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Rachel's Challenge kids raise $48,000 for charities

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Helping others becomes successful school-wide project at Shaffer Elementary

By Vicky Gits

Shaffer Elementary students on Friday celebrated the conclusion of a year-long educational program called Rachel's Challenge, which stresses kindness, compassion, doing good deeds and sharing abundance with those who are less fortunate.

Rachel's Challenge is also a nonprofit organization created in memory of Rachel Scott, who was the first to die in the Columbine High School shootings on April 20, 1999.

Among Scott's inspirational writings was a quote that inspired the program: "I have this theory that if one person can go out of their way to show compassion, that it will start a chain reaction of the same. People will never know how far a little kindness will go." Last year the children made a huge paper chain of individual links representing acts of generosity and kindness.

Part of this year's program entailed an assignment called the "Dollar Challenge," in which each student received a dollar bill and was challenged to use it to make a difference in someone's life.

"This year the focus was on learning how one smile, one handshake, one act of kindness or invitation for friendship can make a difference," said Paula Acker, a school psychologist who coordinated the Rachel's Challenge program.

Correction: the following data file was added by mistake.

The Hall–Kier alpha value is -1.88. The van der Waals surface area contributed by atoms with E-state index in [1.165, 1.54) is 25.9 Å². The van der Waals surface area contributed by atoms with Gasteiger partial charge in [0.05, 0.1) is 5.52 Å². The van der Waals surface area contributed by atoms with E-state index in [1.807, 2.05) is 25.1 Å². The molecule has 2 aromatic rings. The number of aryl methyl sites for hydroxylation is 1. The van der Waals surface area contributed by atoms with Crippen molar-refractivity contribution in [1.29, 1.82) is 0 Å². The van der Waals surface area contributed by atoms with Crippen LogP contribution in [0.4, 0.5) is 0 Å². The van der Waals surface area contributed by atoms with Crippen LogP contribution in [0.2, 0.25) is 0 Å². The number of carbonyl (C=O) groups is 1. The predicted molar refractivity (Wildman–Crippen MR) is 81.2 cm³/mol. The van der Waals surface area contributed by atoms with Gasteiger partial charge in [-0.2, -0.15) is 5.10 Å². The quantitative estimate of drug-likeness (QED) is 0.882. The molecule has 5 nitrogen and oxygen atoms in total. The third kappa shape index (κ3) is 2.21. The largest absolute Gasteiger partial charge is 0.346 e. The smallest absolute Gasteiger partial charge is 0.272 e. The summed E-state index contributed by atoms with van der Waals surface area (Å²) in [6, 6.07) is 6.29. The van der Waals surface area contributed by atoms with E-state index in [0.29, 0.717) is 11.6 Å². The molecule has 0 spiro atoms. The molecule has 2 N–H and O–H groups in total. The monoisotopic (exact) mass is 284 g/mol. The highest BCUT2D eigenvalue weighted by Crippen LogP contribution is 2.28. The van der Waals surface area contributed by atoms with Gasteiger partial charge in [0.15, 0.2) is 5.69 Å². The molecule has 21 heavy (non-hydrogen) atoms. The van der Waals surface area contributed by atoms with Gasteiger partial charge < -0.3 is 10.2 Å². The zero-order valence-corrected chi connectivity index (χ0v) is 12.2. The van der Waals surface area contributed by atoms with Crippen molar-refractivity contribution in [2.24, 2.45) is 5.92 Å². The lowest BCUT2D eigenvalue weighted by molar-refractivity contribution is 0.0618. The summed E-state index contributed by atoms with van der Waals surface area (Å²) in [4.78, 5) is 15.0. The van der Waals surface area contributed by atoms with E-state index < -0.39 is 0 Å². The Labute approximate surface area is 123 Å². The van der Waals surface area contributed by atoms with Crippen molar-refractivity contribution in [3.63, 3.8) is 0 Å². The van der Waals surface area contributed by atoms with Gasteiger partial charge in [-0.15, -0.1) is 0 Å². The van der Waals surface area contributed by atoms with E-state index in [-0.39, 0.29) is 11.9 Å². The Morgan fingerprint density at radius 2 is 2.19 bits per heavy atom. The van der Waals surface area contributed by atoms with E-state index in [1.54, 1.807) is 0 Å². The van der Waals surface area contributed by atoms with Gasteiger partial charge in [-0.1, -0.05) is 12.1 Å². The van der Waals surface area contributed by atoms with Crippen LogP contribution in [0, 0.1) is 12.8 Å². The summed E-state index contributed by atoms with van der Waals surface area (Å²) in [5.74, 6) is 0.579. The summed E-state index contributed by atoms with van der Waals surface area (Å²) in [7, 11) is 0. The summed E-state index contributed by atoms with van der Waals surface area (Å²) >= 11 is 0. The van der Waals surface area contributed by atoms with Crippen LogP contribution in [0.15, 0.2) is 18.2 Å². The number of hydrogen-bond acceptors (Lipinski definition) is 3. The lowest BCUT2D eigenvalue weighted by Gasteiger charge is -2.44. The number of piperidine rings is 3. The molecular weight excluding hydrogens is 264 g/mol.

At the end of winter break, the PTA contributed $613, or one dollar for each child in the school. The kids had until May 1 to see how much they could do with each dollar. One result was 300 kids who created projects that raised a total of nearly $50,000.

Kids set up lemonade stands, held bake sales and stood outside grocery stores to raise money.

One child raised money to help pay for funeral expenses for the mother of a student in another school. One girl made $500 in one bake sale, Acker said. Donations went to Tanzania, Haiti, Kenya and more than 100 different charities, especially the Denver Dumb Friends League. One lacrosse player created a charity that sent lacrosse equipment to children in Mexico.

Will Geris, a Shaffer fourth-grader who participated in a walkathon, not only logged the most steps, with 518,532, he also raised $13,874 in the event, which was sponsored by the Denver Children's Advocacy Center.

First-grader Micah Beesaw, with the assistance of his mom, Debbie Beesaw, a member of the board of directors of the DCAC, helped organized the walkathon, made banners and wrote thank-you notes. Participants received a pedometer and journal and logged every step taken during the month of April.

In recognition of Micah's effort, the event sponsor, Kiewit Infrastructure Group, is giving the school a $3,500 check that will be used to help pay for a climbing wall for the gym.

Acker says the program has helped teach the kids to share and to value the qualities of kindness and compassion.

"As a whole, we have very good kids and a very nice community," she said. "We have been given great gifts, and we need to give great gifts. … These kids have learned that the world is a big place, and it's not all about them. The kids learn from an early age that they have an obligation to share that with the world."

For more information, visit www.RachelsChallenge.org.

 

Contact Vicky Gits at vicky@evergreenco.com or 303-933-2233, ext. 22.